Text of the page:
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How can massage therapy benefit you?

Massage has many benefits beyond the obvious feelings of relaxed muscle tension after a treatment. The reduced tension in our soft-tissue structures promotes blood circulation; increases lymphatic flow (improving immune system functioning); increases joint flexibility and therefore mobility; promotes deep relaxation resulting in improved restful sleep patterns and healing; increases awareness and connection to distal parts of the body not usually touched or acknowledged; aids in stress management through reduced heart rate, resulting in lower blood pressure, reduced respiratory rate, reduced levels of stress hormones produced, mental and emotional balance and less anxiety; soft-tissue injury recovery and rehabilitation; helps improve poor posture aiding strengthening of weakened musculature, and releasing tight muscles.

What does massage therapy actually do to your soft-tissues?

Your massage therapist will choose an appropriate variety of techniques, determined by the condition of your soft-tissues and nature of your reason for choosing massage – to promote circulation of fresh oxygenated blood into the tissues to increase heat, oxygen flow, nutrients and a calming effect to the appropriate region targeted. These benefits in turn will help allow release of tension or stiffness of muscles, help re-align muscle fibres, deactivate Myofascial Trigger Points resulting in relief of or reduced pain, add flexibility and mobility, flush toxins and metabolic waste products from the tissues and reduce scar tissue formation and restriction. Inflammation and pain messages from nerves related to the joint or structure treated also calm down.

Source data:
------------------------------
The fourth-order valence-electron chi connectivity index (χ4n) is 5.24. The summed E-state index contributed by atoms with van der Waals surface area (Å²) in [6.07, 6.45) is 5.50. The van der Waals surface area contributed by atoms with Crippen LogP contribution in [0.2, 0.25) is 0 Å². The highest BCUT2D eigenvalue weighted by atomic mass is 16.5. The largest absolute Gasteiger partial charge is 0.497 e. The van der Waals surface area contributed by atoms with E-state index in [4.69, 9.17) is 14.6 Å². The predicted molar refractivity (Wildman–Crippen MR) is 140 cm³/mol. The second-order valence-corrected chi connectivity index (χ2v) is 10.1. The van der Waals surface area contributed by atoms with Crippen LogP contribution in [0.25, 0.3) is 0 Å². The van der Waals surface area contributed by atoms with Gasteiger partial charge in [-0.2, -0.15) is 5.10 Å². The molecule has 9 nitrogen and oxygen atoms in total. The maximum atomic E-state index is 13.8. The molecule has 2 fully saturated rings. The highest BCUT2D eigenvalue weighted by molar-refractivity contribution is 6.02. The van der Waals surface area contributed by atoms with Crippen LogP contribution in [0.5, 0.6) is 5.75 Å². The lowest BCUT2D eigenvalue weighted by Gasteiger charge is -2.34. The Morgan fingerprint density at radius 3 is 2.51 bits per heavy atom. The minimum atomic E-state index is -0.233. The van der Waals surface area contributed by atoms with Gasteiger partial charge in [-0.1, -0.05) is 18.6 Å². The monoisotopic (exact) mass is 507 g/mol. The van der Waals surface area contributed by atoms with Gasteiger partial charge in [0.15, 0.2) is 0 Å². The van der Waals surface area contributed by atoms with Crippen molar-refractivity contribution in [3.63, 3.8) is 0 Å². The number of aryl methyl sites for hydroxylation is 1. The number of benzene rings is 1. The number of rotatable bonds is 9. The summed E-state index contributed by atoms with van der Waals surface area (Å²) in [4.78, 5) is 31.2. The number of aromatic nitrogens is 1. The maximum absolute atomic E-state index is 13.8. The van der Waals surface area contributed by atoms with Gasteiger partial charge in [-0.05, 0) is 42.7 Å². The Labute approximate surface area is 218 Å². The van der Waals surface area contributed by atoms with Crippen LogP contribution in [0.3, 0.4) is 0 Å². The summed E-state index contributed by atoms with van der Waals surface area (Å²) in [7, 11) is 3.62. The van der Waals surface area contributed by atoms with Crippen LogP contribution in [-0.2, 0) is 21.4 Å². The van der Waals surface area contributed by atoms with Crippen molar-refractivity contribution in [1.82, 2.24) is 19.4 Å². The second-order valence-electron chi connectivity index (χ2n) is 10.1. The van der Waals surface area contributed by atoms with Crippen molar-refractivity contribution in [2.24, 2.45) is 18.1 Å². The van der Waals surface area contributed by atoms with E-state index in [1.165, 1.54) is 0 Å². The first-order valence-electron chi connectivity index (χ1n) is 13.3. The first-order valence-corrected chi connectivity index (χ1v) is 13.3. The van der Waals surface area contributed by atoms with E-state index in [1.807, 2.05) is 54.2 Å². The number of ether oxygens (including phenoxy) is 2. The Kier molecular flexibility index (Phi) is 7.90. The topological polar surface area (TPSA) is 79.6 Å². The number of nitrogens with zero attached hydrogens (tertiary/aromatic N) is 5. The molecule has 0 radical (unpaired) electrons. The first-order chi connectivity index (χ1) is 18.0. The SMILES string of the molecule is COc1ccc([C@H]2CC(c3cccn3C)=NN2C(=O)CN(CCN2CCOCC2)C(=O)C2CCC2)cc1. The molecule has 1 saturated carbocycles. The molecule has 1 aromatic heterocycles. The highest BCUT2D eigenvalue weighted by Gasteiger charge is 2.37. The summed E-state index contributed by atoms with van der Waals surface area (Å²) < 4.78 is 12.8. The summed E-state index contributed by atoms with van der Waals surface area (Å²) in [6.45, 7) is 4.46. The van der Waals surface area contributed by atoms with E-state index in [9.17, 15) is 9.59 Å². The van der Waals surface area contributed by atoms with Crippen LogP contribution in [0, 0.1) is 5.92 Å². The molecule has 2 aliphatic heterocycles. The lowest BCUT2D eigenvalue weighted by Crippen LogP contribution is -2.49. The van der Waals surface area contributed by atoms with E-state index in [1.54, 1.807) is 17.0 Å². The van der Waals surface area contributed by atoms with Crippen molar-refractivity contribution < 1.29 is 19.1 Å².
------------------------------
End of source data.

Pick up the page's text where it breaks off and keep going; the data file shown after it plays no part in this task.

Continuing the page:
What will happen during a massage session – what can I expect?

The initial consultation will involve you filling out a comprehensive Health History form – this is normally filled out prior to your initial 1 hour session and enables us to gather as much background information about you and your condition including: previous medical/surgical/injury information; basic dietary details (dependant on condition/reason for massage, a more detailed diet diary may be requested by your therapist as nutrition can play a huge role), sleep patterns, stress levels and other important background information. Some of your information will determine the type of treatment we can or cannot offer. During the initial treatment, your therapist will conduct a brief interview, clinically assess where appropriate, explain how they will be treating you and why, then explain what feedback they will require from you to create the most effective and enjoyable experience for you. At the end of the session, your therapist will explain to you their intention surrounding your care including: homecare recommendations, advice about your condition, and frequency of visits if required. In subsequent visits, if following a treatment plan related to an injury or chronic issue, your therapist will carry out on-going re-assessment, monitor progress, adjust homecare and treatments accordingly and discuss options for the future. We like to aim to make the process as enjoyable, relaxing, effective and educative as possible.

Is massage therapy a legitimate form of healthcare?

Both as a preventative measure and curative formula, massage therapy is widely accepted around the world as part of the healthcare system. Indeed, in many cultures it has been used for thousands of years as a healing or well-being philosophy, assisting child-birth, as well as soft-tissue pain relief. It many countries massage therapy is considered a vital part of good-health: whether supporting and treating athletes; supporting the medical field in hospitals, rest homes and hospices; being part of a multi-faceted approach to an individuals’ chronic pain goals integrated with other modalities including osteopathy, chiropractic, physiotherapy, acupuncture and western medical science; supporting and treating emotional and physical stress; or an active participant in general well-being and a balanced lifestyle. Massage is not just a luxury – but it can be this too!